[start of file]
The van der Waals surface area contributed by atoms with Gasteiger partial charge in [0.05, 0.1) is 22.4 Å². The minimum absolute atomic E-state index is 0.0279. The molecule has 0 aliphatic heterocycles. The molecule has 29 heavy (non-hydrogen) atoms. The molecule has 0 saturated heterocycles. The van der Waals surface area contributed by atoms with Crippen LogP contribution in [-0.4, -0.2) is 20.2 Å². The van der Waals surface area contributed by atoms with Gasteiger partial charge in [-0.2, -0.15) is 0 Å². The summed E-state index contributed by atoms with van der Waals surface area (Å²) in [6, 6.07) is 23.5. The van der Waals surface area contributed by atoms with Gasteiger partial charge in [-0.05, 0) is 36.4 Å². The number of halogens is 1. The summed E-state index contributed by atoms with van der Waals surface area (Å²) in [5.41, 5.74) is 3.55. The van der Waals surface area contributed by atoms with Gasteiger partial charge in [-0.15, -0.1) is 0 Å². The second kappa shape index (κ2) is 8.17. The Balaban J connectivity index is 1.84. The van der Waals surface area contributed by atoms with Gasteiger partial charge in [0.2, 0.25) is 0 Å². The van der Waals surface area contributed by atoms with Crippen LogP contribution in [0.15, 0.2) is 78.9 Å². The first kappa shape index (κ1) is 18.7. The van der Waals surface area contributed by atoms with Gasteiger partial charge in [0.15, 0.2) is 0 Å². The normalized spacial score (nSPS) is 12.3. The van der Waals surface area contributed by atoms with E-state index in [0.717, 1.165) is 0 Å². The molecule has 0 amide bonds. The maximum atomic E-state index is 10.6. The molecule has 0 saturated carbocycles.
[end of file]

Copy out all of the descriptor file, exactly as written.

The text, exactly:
The van der Waals surface area contributed by atoms with Gasteiger partial charge in [0.05, 0.1) is 22.4 Å². The minimum absolute atomic E-state index is 0.0279. The molecule has 0 aliphatic heterocycles. The molecule has 29 heavy (non-hydrogen) atoms. The molecule has 0 saturated heterocycles. The van der Waals surface area contributed by atoms with Crippen LogP contribution in [-0.4, -0.2) is 20.2 Å². The van der Waals surface area contributed by atoms with Gasteiger partial charge in [-0.2, -0.15) is 0 Å². The summed E-state index contributed by atoms with van der Waals surface area (Å²) in [6, 6.07) is 23.5. The van der Waals surface area contributed by atoms with Gasteiger partial charge in [-0.05, 0) is 36.4 Å². The number of halogens is 1. The summed E-state index contributed by atoms with van der Waals surface area (Å²) in [5.41, 5.74) is 3.55. The van der Waals surface area contributed by atoms with Gasteiger partial charge in [-0.15, -0.1) is 0 Å². The second kappa shape index (κ2) is 8.17. The Balaban J connectivity index is 1.84. The van der Waals surface area contributed by atoms with Gasteiger partial charge in [0.2, 0.25) is 0 Å². The van der Waals surface area contributed by atoms with Crippen LogP contribution in [0.15, 0.2) is 78.9 Å². The first kappa shape index (κ1) is 18.7. The van der Waals surface area contributed by atoms with Gasteiger partial charge in [0.15, 0.2) is 0 Å². The normalized spacial score (nSPS) is 12.3. The van der Waals surface area contributed by atoms with E-state index in [0.717, 1.165) is 0 Å². The molecule has 0 amide bonds. The maximum atomic E-state index is 10.6. The molecule has 0 saturated carbocycles.